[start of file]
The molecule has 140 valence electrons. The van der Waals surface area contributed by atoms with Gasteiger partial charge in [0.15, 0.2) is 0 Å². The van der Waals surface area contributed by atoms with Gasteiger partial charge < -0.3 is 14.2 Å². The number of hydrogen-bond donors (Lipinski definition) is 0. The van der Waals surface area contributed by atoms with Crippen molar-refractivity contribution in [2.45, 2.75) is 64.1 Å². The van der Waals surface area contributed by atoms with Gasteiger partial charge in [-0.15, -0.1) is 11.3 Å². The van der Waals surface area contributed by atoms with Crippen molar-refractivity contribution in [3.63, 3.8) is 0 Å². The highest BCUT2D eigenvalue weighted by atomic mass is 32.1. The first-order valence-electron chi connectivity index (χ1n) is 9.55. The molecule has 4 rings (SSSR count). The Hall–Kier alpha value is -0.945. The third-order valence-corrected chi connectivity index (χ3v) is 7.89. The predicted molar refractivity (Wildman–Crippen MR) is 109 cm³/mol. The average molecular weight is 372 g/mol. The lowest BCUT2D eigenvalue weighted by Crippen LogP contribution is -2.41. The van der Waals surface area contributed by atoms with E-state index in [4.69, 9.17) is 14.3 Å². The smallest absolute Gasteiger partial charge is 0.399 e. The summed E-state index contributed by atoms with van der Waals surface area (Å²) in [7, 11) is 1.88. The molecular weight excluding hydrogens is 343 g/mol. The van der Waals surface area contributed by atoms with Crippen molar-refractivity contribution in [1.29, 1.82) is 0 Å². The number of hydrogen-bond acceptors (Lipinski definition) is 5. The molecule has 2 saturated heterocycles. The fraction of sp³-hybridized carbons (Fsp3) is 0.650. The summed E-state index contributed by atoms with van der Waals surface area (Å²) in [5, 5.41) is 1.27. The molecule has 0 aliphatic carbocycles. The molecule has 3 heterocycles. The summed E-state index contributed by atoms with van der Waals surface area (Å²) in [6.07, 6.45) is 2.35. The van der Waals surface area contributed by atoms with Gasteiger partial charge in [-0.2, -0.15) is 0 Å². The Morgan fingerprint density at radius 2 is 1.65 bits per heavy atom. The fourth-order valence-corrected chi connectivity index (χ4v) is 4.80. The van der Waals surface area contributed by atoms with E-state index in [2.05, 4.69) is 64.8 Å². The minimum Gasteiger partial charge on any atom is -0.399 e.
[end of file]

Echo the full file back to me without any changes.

The molecule has 140 valence electrons. The van der Waals surface area contributed by atoms with Gasteiger partial charge in [0.15, 0.2) is 0 Å². The van der Waals surface area contributed by atoms with Gasteiger partial charge < -0.3 is 14.2 Å². The number of hydrogen-bond donors (Lipinski definition) is 0. The van der Waals surface area contributed by atoms with Crippen molar-refractivity contribution in [2.45, 2.75) is 64.1 Å². The van der Waals surface area contributed by atoms with Gasteiger partial charge in [-0.15, -0.1) is 11.3 Å². The van der Waals surface area contributed by atoms with Crippen molar-refractivity contribution in [3.63, 3.8) is 0 Å². The highest BCUT2D eigenvalue weighted by atomic mass is 32.1. The first-order valence-electron chi connectivity index (χ1n) is 9.55. The molecule has 4 rings (SSSR count). The Hall–Kier alpha value is -0.945. The third-order valence-corrected chi connectivity index (χ3v) is 7.89. The predicted molar refractivity (Wildman–Crippen MR) is 109 cm³/mol. The average molecular weight is 372 g/mol. The lowest BCUT2D eigenvalue weighted by Crippen LogP contribution is -2.41. The van der Waals surface area contributed by atoms with E-state index in [4.69, 9.17) is 14.3 Å². The smallest absolute Gasteiger partial charge is 0.399 e. The summed E-state index contributed by atoms with van der Waals surface area (Å²) in [7, 11) is 1.88. The molecular weight excluding hydrogens is 343 g/mol. The van der Waals surface area contributed by atoms with Crippen molar-refractivity contribution in [1.29, 1.82) is 0 Å². The number of hydrogen-bond acceptors (Lipinski definition) is 5. The molecule has 2 saturated heterocycles. The fraction of sp³-hybridized carbons (Fsp3) is 0.650. The summed E-state index contributed by atoms with van der Waals surface area (Å²) in [5, 5.41) is 1.27. The molecule has 0 aliphatic carbocycles. The molecule has 3 heterocycles. The summed E-state index contributed by atoms with van der Waals surface area (Å²) in [6.07, 6.45) is 2.35. The van der Waals surface area contributed by atoms with Gasteiger partial charge in [-0.2, -0.15) is 0 Å². The Morgan fingerprint density at radius 2 is 1.65 bits per heavy atom. The fourth-order valence-corrected chi connectivity index (χ4v) is 4.80. The van der Waals surface area contributed by atoms with E-state index in [2.05, 4.69) is 64.8 Å². The minimum Gasteiger partial charge on any atom is -0.399 e.